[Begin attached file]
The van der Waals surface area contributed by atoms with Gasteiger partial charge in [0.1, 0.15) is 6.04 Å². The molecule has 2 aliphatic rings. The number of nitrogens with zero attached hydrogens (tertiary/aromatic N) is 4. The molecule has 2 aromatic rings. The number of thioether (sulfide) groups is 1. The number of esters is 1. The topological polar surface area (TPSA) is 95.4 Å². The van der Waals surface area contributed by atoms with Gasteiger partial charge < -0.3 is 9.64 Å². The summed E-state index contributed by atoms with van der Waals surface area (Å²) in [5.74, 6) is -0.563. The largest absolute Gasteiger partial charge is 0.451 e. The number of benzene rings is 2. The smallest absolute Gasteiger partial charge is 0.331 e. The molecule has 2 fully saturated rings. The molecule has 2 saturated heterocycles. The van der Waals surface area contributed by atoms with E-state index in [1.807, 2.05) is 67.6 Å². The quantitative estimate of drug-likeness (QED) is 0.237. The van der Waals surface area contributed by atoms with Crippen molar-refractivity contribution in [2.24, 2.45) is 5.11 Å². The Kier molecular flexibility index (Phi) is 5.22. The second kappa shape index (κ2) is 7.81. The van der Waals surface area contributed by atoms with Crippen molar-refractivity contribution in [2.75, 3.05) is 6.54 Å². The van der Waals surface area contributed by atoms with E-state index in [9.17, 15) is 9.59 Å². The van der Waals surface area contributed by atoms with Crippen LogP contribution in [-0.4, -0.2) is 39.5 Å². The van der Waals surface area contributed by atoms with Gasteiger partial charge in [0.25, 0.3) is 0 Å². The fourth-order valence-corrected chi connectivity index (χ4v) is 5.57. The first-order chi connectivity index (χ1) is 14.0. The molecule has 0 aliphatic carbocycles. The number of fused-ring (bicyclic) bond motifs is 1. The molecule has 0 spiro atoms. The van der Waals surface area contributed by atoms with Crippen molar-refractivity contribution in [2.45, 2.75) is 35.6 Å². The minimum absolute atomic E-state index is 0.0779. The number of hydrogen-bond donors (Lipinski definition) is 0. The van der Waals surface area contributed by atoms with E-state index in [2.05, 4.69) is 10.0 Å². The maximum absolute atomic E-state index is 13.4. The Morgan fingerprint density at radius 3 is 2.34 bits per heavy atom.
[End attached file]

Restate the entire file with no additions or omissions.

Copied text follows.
The van der Waals surface area contributed by atoms with Gasteiger partial charge in [0.1, 0.15) is 6.04 Å². The molecule has 2 aliphatic rings. The number of nitrogens with zero attached hydrogens (tertiary/aromatic N) is 4. The molecule has 2 aromatic rings. The number of thioether (sulfide) groups is 1. The number of esters is 1. The topological polar surface area (TPSA) is 95.4 Å². The van der Waals surface area contributed by atoms with Gasteiger partial charge < -0.3 is 9.64 Å². The summed E-state index contributed by atoms with van der Waals surface area (Å²) in [5.74, 6) is -0.563. The largest absolute Gasteiger partial charge is 0.451 e. The number of benzene rings is 2. The smallest absolute Gasteiger partial charge is 0.331 e. The molecule has 2 fully saturated rings. The molecule has 2 saturated heterocycles. The van der Waals surface area contributed by atoms with E-state index in [1.807, 2.05) is 67.6 Å². The quantitative estimate of drug-likeness (QED) is 0.237. The van der Waals surface area contributed by atoms with Crippen molar-refractivity contribution in [2.24, 2.45) is 5.11 Å². The Kier molecular flexibility index (Phi) is 5.22. The second kappa shape index (κ2) is 7.81. The van der Waals surface area contributed by atoms with Crippen molar-refractivity contribution in [2.75, 3.05) is 6.54 Å². The van der Waals surface area contributed by atoms with E-state index in [9.17, 15) is 9.59 Å². The van der Waals surface area contributed by atoms with Crippen LogP contribution in [-0.4, -0.2) is 39.5 Å². The van der Waals surface area contributed by atoms with Gasteiger partial charge in [0.25, 0.3) is 0 Å². The fourth-order valence-corrected chi connectivity index (χ4v) is 5.57. The first-order chi connectivity index (χ1) is 14.0. The molecule has 0 aliphatic carbocycles. The number of fused-ring (bicyclic) bond motifs is 1. The molecule has 0 spiro atoms. The van der Waals surface area contributed by atoms with Crippen molar-refractivity contribution in [2.45, 2.75) is 35.6 Å². The minimum absolute atomic E-state index is 0.0779. The number of hydrogen-bond donors (Lipinski definition) is 0. The van der Waals surface area contributed by atoms with E-state index in [2.05, 4.69) is 10.0 Å². The maximum absolute atomic E-state index is 13.4. The Morgan fingerprint density at radius 3 is 2.34 bits per heavy atom.